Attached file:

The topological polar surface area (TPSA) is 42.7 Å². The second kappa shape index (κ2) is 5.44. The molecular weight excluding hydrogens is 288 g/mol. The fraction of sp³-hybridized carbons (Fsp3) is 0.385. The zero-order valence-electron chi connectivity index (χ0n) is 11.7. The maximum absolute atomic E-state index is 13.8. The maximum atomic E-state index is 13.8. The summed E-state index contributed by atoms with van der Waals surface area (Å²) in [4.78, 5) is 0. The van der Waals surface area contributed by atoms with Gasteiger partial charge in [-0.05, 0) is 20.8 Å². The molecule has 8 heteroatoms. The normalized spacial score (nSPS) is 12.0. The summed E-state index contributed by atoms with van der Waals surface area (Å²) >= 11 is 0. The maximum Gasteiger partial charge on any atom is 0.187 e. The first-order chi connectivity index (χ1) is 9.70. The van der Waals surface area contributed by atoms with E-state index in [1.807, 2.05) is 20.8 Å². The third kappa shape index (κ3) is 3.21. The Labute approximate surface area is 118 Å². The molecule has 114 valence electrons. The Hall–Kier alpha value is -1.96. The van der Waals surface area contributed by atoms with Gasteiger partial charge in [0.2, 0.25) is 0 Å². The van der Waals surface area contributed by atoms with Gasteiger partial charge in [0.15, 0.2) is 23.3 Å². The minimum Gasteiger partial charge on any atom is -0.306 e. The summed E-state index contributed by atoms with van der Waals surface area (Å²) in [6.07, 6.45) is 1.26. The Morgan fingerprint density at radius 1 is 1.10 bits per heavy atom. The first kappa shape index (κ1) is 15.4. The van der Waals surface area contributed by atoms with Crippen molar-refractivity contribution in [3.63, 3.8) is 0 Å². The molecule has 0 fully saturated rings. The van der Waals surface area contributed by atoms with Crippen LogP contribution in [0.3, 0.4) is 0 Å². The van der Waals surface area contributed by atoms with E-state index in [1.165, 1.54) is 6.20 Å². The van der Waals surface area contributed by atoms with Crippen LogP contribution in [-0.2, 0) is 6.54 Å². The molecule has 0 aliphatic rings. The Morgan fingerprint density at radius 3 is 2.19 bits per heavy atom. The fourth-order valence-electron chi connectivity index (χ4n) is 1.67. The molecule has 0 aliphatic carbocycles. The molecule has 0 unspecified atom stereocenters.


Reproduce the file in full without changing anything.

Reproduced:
The topological polar surface area (TPSA) is 42.7 Å². The second kappa shape index (κ2) is 5.44. The molecular weight excluding hydrogens is 288 g/mol. The fraction of sp³-hybridized carbons (Fsp3) is 0.385. The zero-order valence-electron chi connectivity index (χ0n) is 11.7. The maximum absolute atomic E-state index is 13.8. The maximum atomic E-state index is 13.8. The summed E-state index contributed by atoms with van der Waals surface area (Å²) in [4.78, 5) is 0. The van der Waals surface area contributed by atoms with Gasteiger partial charge in [-0.05, 0) is 20.8 Å². The molecule has 8 heteroatoms. The normalized spacial score (nSPS) is 12.0. The summed E-state index contributed by atoms with van der Waals surface area (Å²) >= 11 is 0. The maximum Gasteiger partial charge on any atom is 0.187 e. The first-order chi connectivity index (χ1) is 9.70. The van der Waals surface area contributed by atoms with E-state index in [1.807, 2.05) is 20.8 Å². The third kappa shape index (κ3) is 3.21. The Labute approximate surface area is 118 Å². The molecule has 114 valence electrons. The Hall–Kier alpha value is -1.96. The van der Waals surface area contributed by atoms with Gasteiger partial charge in [0.2, 0.25) is 0 Å². The van der Waals surface area contributed by atoms with Gasteiger partial charge in [0.15, 0.2) is 23.3 Å². The minimum Gasteiger partial charge on any atom is -0.306 e. The summed E-state index contributed by atoms with van der Waals surface area (Å²) in [6.07, 6.45) is 1.26. The Morgan fingerprint density at radius 1 is 1.10 bits per heavy atom. The first kappa shape index (κ1) is 15.4. The van der Waals surface area contributed by atoms with Crippen molar-refractivity contribution in [3.63, 3.8) is 0 Å². The molecule has 0 fully saturated rings. The van der Waals surface area contributed by atoms with Crippen LogP contribution in [0.3, 0.4) is 0 Å². The van der Waals surface area contributed by atoms with E-state index in [1.165, 1.54) is 6.20 Å². The van der Waals surface area contributed by atoms with Crippen LogP contribution in [-0.2, 0) is 6.54 Å². The molecule has 0 aliphatic rings. The Morgan fingerprint density at radius 3 is 2.19 bits per heavy atom. The fourth-order valence-electron chi connectivity index (χ4n) is 1.67. The molecule has 0 aliphatic carbocycles. The molecule has 0 unspecified atom stereocenters.